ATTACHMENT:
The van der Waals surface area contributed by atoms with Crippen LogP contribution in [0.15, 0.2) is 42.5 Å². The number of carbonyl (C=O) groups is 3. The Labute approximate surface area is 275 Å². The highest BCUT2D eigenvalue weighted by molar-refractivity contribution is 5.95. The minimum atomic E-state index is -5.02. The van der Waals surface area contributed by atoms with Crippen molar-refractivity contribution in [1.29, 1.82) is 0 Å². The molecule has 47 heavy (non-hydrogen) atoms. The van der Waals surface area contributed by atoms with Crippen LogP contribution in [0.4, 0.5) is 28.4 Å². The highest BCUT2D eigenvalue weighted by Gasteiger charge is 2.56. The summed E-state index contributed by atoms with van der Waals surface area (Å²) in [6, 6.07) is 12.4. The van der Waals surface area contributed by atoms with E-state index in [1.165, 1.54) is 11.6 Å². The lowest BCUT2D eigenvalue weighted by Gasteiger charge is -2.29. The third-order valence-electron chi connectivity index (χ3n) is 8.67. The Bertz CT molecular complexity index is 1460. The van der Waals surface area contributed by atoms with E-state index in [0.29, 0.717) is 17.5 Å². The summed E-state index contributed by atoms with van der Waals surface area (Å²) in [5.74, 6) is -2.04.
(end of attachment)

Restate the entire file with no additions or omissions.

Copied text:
The van der Waals surface area contributed by atoms with Crippen LogP contribution in [0.15, 0.2) is 42.5 Å². The number of carbonyl (C=O) groups is 3. The Labute approximate surface area is 275 Å². The highest BCUT2D eigenvalue weighted by molar-refractivity contribution is 5.95. The minimum atomic E-state index is -5.02. The van der Waals surface area contributed by atoms with Crippen molar-refractivity contribution in [1.29, 1.82) is 0 Å². The molecule has 47 heavy (non-hydrogen) atoms. The van der Waals surface area contributed by atoms with Crippen LogP contribution in [0.4, 0.5) is 28.4 Å². The highest BCUT2D eigenvalue weighted by Gasteiger charge is 2.56. The summed E-state index contributed by atoms with van der Waals surface area (Å²) in [6, 6.07) is 12.4. The van der Waals surface area contributed by atoms with E-state index in [1.165, 1.54) is 11.6 Å². The lowest BCUT2D eigenvalue weighted by Gasteiger charge is -2.29. The third-order valence-electron chi connectivity index (χ3n) is 8.67. The Bertz CT molecular complexity index is 1460. The van der Waals surface area contributed by atoms with E-state index in [0.29, 0.717) is 17.5 Å². The summed E-state index contributed by atoms with van der Waals surface area (Å²) in [5.74, 6) is -2.04.